Water: Making and Operating Your Own Berkey-Type Water Filter


For more information on storing, purifying and filtering water, see our post here.

Thank you to this site for the inspiration and instructions needed to make your own Berkey-type filter out of 2, 5-gallon, food-grade buckets. With the buckets acquired free from a local grocery store, our total cost of materials was $117, $107 (for a set of 2 Black Berkey Filter elements) and $10 for a spigot, both from www.jamesfilter.com.

What’s cool is that you can dismantle the whole thing and simply stack the buckets with the filters and the spigot inside. When the buckets are stacked, there’s enough room for the filters to fit inside the first one without the bottom of the next one hitting them. When you assemble make sure you tighten the spigot enough…I had a slow leak until I screwed it in tightly enough: grab the inner nut and turn the spigot itself around to get it tight. We take it camping and find that an extra bucket is helpful for filling the upper bucket of the assembled “Berkey”, especially since the rate of water filtration is fastest when the top bucket is full.

The dimensions of the finished product are 11.91″ dia. x 14.50″ high x 10.33″ dia. at the bottom. So, 2 buckets gives us approximate dimensions on homemade unit as 11.91 D x 29″ H and will store 5 gallons of water. This compares most closely with the Imperial Berkey because the storage receptacle holds 4.5 gallons (vs. 5 gallons for homemade) and because the heights and diameters are otherwise similar (see table below). Thus, we assume flow-rates will be similar for our homemade unit as the Berkey Imperial. In practice, the main control you have over the flow rate is how topped off you keep the upper bucket water. It is pretty slow so keeping the upper bucket as full as possible is helpful. I’ve noticed that when the water in the upper bucket is about 6 inches below the top, the filtration rate slows dramatically. Also, we assume we could put up to 6 filters into our homemade unit although our diameter is closer to Crown than Imperial (this would also increase the flow rate) AND we’re only storing 5 gallons instead of 6 which means that our top is perhaps similar in capacity to the Crown. So experimentation there would probably be worthwhile.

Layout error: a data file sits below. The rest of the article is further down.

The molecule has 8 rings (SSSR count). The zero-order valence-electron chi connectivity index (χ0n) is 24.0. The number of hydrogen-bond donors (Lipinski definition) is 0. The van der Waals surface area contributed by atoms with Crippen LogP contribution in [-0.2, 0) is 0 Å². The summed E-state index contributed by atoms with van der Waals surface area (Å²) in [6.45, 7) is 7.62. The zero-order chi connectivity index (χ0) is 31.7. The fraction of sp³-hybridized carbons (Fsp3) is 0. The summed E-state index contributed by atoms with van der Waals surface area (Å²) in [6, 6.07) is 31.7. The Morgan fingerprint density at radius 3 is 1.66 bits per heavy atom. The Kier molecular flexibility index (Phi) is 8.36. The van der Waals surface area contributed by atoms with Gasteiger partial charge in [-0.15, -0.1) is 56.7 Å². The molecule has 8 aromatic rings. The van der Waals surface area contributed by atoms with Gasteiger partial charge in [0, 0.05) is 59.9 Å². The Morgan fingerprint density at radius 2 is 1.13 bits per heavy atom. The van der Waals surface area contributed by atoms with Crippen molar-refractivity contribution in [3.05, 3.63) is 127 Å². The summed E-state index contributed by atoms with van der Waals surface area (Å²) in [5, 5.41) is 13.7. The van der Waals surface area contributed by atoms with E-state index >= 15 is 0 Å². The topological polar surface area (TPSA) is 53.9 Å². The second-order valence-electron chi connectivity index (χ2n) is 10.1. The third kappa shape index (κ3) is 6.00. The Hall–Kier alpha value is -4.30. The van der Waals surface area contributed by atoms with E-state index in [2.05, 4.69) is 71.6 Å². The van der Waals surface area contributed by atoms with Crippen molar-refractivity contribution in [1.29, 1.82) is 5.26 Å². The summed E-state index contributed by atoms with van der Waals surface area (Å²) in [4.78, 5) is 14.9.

4 thoughts on “Water: Making and Operating Your Own Berkey-Type Water Filter”

  1. This is interesting. I’ve never made my own in this way before. Seems like it’d be a fun DIY project for that matter too. Definitely saving this page to come back to soon! The purifying process interests me to most. Need to do a bit more research on that end! Thanks for the read/watch!

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  3. Pingback: Water: Storing and Filtering | One Planet Thriving

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